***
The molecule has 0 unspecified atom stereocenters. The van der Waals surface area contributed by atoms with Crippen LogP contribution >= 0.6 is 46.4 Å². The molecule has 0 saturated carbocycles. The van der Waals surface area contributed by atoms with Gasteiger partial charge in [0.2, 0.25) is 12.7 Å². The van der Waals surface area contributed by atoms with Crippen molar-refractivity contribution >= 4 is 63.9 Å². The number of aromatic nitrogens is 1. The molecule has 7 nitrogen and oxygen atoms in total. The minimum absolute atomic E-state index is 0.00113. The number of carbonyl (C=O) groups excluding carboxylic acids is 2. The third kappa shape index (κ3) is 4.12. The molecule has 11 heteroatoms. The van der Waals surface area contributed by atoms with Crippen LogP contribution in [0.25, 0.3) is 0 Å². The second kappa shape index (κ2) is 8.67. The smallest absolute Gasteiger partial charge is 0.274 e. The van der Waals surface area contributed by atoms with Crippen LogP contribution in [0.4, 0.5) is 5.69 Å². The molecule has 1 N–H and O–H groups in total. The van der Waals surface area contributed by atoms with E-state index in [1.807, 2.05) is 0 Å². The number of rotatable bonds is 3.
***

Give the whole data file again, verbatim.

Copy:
The molecule has 0 unspecified atom stereocenters. The van der Waals surface area contributed by atoms with Crippen LogP contribution >= 0.6 is 46.4 Å². The molecule has 0 saturated carbocycles. The van der Waals surface area contributed by atoms with Gasteiger partial charge in [0.2, 0.25) is 12.7 Å². The van der Waals surface area contributed by atoms with Crippen molar-refractivity contribution >= 4 is 63.9 Å². The number of aromatic nitrogens is 1. The molecule has 7 nitrogen and oxygen atoms in total. The minimum absolute atomic E-state index is 0.00113. The number of carbonyl (C=O) groups excluding carboxylic acids is 2. The third kappa shape index (κ3) is 4.12. The molecule has 11 heteroatoms. The van der Waals surface area contributed by atoms with Crippen LogP contribution in [0.25, 0.3) is 0 Å². The second kappa shape index (κ2) is 8.67. The smallest absolute Gasteiger partial charge is 0.274 e. The van der Waals surface area contributed by atoms with Crippen LogP contribution in [0.4, 0.5) is 5.69 Å². The molecule has 1 N–H and O–H groups in total. The van der Waals surface area contributed by atoms with E-state index in [1.807, 2.05) is 0 Å². The number of rotatable bonds is 3.